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Barber's 55-year career a model of perseverance

Staff writer

Martin Bina’s career as a barber didn’t start on a good note in 1962.

He was to graduate from barber school the same day his brother got married, so Bina skipped work that Saturday on the assurance that he would be fine.

“I went back that Monday to get my diploma, and for missing that half-day they gave me a ‘U,’ ” he said. “That was one grade-point lower for the year. I paid well for it.”

A Pilsen-area native, Bina has been a stalwart in Marion County since then, having seen generations pass and hairstyle trends rise and fall.

Having practiced the trade in Marion since the mid-1960s Bina has a deep-seated connection, even though he could have made more money in a different profession.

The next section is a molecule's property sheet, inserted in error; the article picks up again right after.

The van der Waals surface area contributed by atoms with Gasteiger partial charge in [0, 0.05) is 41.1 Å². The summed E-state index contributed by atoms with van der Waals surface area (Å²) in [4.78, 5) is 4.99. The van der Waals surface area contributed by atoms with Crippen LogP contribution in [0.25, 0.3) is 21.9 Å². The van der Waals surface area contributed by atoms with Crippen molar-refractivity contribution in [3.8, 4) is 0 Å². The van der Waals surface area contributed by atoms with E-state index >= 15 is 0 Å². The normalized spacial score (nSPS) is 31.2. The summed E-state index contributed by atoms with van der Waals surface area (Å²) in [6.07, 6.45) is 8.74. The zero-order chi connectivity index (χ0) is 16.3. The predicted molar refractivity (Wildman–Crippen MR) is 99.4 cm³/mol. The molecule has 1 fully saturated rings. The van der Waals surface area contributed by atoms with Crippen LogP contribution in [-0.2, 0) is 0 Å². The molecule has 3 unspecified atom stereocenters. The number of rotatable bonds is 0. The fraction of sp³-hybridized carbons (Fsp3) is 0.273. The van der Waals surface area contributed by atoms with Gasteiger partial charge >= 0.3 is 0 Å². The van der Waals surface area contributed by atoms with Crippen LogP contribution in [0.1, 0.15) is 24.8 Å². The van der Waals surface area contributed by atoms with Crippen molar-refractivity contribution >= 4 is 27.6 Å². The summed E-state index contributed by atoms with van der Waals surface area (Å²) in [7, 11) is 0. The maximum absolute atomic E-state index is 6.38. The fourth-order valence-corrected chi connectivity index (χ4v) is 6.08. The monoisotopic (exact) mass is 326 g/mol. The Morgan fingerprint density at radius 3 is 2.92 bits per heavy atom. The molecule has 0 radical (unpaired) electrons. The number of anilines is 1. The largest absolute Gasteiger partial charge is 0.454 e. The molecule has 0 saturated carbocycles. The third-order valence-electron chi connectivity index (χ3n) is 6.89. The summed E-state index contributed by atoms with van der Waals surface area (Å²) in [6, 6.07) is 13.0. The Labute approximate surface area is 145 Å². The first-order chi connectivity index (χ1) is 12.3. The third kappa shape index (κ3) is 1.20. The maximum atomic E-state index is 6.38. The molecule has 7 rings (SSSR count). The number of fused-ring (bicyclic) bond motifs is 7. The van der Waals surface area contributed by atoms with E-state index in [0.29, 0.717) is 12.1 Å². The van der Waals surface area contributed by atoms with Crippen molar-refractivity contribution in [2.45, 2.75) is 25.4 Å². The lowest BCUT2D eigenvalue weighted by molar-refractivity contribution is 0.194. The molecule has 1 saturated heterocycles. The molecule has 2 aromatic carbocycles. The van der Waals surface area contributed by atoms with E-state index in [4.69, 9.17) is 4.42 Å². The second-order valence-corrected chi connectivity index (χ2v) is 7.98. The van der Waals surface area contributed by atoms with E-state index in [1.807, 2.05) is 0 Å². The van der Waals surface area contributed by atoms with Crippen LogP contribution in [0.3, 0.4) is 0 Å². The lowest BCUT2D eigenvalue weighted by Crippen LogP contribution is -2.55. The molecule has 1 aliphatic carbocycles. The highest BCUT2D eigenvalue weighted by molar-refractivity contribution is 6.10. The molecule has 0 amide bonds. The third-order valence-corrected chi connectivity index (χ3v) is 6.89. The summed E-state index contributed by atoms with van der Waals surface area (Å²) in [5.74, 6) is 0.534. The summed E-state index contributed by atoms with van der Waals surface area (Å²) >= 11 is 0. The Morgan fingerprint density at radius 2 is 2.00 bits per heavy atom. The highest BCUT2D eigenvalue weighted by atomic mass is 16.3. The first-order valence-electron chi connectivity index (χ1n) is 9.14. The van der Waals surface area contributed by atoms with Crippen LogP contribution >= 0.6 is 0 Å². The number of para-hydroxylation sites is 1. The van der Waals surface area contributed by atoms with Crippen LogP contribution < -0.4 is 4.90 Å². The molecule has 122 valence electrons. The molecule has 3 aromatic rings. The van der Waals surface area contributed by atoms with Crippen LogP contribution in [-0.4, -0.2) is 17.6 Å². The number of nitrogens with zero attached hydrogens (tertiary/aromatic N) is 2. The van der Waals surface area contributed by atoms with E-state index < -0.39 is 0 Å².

“I always was satisfied here,” he said. “They’ve been very good to me

Longer hair styles of the 1970s came with their challenges, but Bina persevered without having to go back to barber school like some of his colleagues.

“That’s when a lot of barbers gave it up,” he said. “They were going to beauty shops and all that at the time. I was able to hang on. You had to learn how to cut that longer hair.”

Another factor often in flux is interaction with customers. Adapting to whether a patron is talkative or not comes with experience, said Bina, who has several people who have been regulars for decades.

“Once you’re in the business a while you can really tell what their interests are in or if they want to talk,” he said.

Bina is no stranger to tradition as a customer. He had been using the same barber in Newton to cut his own hair for 50 years, until the barber died.

“Some barbers cut their own hair,” he said. “I always enjoyed getting my hair cut so I never did try, even through this pandemic.”

Last modified June 18, 2020

 

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